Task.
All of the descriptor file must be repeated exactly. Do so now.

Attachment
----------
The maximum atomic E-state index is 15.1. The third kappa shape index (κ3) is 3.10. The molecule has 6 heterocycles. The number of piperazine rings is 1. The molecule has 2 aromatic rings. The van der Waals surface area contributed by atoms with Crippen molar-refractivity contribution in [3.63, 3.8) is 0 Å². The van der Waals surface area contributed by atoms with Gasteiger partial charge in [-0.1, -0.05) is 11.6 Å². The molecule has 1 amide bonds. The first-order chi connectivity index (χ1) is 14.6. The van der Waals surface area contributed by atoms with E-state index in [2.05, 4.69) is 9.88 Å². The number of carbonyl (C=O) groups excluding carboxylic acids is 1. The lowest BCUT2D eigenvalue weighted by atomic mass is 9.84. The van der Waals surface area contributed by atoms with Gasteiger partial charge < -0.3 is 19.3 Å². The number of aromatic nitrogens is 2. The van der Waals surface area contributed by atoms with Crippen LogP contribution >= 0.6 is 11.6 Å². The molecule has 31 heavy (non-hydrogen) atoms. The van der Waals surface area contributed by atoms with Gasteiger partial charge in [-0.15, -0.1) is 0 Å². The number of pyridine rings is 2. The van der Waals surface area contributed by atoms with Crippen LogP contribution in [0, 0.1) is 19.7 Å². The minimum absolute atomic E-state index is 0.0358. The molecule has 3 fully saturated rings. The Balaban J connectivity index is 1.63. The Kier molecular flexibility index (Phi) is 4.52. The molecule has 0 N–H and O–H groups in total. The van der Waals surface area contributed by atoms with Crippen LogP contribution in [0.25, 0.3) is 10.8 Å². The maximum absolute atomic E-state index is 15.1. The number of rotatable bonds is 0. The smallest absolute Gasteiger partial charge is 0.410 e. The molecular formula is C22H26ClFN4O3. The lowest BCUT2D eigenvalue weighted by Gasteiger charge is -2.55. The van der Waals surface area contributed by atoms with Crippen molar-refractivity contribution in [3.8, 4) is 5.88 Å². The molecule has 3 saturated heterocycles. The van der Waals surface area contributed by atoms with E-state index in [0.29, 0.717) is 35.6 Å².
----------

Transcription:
The maximum atomic E-state index is 15.1. The third kappa shape index (κ3) is 3.10. The molecule has 6 heterocycles. The number of piperazine rings is 1. The molecule has 2 aromatic rings. The van der Waals surface area contributed by atoms with Crippen molar-refractivity contribution in [3.63, 3.8) is 0 Å². The van der Waals surface area contributed by atoms with Gasteiger partial charge in [-0.1, -0.05) is 11.6 Å². The molecule has 1 amide bonds. The first-order chi connectivity index (χ1) is 14.6. The van der Waals surface area contributed by atoms with E-state index in [2.05, 4.69) is 9.88 Å². The number of carbonyl (C=O) groups excluding carboxylic acids is 1. The lowest BCUT2D eigenvalue weighted by atomic mass is 9.84. The van der Waals surface area contributed by atoms with Gasteiger partial charge < -0.3 is 19.3 Å². The number of aromatic nitrogens is 2. The van der Waals surface area contributed by atoms with Crippen LogP contribution >= 0.6 is 11.6 Å². The molecule has 31 heavy (non-hydrogen) atoms. The van der Waals surface area contributed by atoms with Gasteiger partial charge in [-0.15, -0.1) is 0 Å². The number of pyridine rings is 2. The van der Waals surface area contributed by atoms with Crippen LogP contribution in [0, 0.1) is 19.7 Å². The minimum absolute atomic E-state index is 0.0358. The molecule has 3 fully saturated rings. The Balaban J connectivity index is 1.63. The Kier molecular flexibility index (Phi) is 4.52. The molecule has 0 N–H and O–H groups in total. The van der Waals surface area contributed by atoms with Crippen LogP contribution in [0.25, 0.3) is 10.8 Å². The maximum absolute atomic E-state index is 15.1. The number of rotatable bonds is 0. The smallest absolute Gasteiger partial charge is 0.410 e. The molecular formula is C22H26ClFN4O3. The lowest BCUT2D eigenvalue weighted by Gasteiger charge is -2.55. The van der Waals surface area contributed by atoms with Crippen molar-refractivity contribution in [3.8, 4) is 5.88 Å². The molecule has 3 saturated heterocycles. The van der Waals surface area contributed by atoms with E-state index in [0.29, 0.717) is 35.6 Å².